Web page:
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Hearth Retailer Profile

A Blueprint for Success

Not long ago, fireplace distributors of nevada was at the top of its game. Owners Doug and Sandy Houston had just moved their Reno, Nev., store into a gorgeous new 4,500–square-foot showroom; their satellite stores in Fallon, Nev., and Chester, Calif., were turning a profit; and they had a loyal customer base. Times were good.

In 2007, all of that changed. The squeeze of the economy started to set in, so the Houstons had to step back, take a serious look at the way they were doing business, and then make some tough decisions about how to ride out the storm.

The company (established in 1972) has gone through its share of adversity, but has always come out on top. The Houstons encountered their first test not long after they bought the business, in 1988. The company’s main products were wood-burning stoves, and in 1990, wood-burning stoves were banned in Reno and surrounding Washoe County. “I thought, great—I just bought the business, and now this is going to put me out of business,” Doug Houston remembers.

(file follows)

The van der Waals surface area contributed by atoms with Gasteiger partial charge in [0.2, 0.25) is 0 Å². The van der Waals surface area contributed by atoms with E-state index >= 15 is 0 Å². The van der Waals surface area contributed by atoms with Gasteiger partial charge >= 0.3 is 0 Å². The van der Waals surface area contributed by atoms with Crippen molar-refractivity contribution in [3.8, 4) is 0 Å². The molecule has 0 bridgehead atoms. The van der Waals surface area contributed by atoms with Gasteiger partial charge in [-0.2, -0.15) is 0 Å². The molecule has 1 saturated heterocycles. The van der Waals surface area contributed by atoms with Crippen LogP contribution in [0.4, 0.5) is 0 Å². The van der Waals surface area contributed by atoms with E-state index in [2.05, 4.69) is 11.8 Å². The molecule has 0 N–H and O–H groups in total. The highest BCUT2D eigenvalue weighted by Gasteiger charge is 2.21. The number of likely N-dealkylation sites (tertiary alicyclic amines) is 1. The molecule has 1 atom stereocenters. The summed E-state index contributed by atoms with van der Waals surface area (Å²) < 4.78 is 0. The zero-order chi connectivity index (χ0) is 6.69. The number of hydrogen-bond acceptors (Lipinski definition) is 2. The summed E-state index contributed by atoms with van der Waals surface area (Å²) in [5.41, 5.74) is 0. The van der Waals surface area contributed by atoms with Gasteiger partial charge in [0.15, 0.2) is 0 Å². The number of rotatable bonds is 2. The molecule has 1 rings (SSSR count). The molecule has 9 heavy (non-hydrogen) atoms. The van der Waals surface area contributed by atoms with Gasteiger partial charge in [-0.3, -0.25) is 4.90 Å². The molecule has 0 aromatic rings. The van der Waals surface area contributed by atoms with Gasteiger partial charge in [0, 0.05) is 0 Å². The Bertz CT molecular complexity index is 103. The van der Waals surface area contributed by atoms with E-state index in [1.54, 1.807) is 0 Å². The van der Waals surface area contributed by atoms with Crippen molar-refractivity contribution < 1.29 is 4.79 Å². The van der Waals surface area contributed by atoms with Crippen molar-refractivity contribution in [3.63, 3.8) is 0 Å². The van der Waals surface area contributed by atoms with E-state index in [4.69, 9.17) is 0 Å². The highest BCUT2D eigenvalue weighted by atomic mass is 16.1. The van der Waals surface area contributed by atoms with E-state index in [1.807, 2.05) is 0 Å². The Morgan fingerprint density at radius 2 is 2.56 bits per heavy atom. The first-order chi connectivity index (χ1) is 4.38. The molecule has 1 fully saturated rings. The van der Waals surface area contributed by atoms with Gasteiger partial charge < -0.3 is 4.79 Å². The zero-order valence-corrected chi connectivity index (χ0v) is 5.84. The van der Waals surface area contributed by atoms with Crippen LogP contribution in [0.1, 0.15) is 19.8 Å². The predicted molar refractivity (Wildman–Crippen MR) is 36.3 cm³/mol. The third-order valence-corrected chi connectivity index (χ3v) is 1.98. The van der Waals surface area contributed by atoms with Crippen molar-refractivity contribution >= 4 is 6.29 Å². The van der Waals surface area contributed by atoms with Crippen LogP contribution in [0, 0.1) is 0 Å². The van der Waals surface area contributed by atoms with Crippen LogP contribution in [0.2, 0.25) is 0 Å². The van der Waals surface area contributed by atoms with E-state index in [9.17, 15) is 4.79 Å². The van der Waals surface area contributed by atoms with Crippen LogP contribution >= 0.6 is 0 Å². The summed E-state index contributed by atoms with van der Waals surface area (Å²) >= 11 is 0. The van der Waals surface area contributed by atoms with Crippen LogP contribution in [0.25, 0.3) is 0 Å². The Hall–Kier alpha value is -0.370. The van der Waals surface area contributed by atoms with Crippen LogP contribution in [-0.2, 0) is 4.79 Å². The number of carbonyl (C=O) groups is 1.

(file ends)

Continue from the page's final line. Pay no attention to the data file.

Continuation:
Instead of panicking, he decided that the best thing to do was to look for another category of products to sell. Several of his employees who also installed garage doors encouraged him to try the residential garage-door business. “That’s what I did,” he says. The new division, D&D Overhead Door, is still going strong today.

The company’s sales were soaring 15 years later, after it upgraded its image and changed its focus to high-end hearth products for custom, remodeling, and tract builders, as well as retail sales. In March 2005, Houston opened a new 4,500–square-foot designer showroom that rivaled anything that the area had ever seen.

He worked with an architect and a designer to create a warm, modern urban space with stained-bronze concrete floors, a mixture of wooden and metal fixtures, and fireplace vignettes (featuring 32 burning units) showcasing the latest trends in hearth products and materials, including cultured stone, marble, and precast mantels.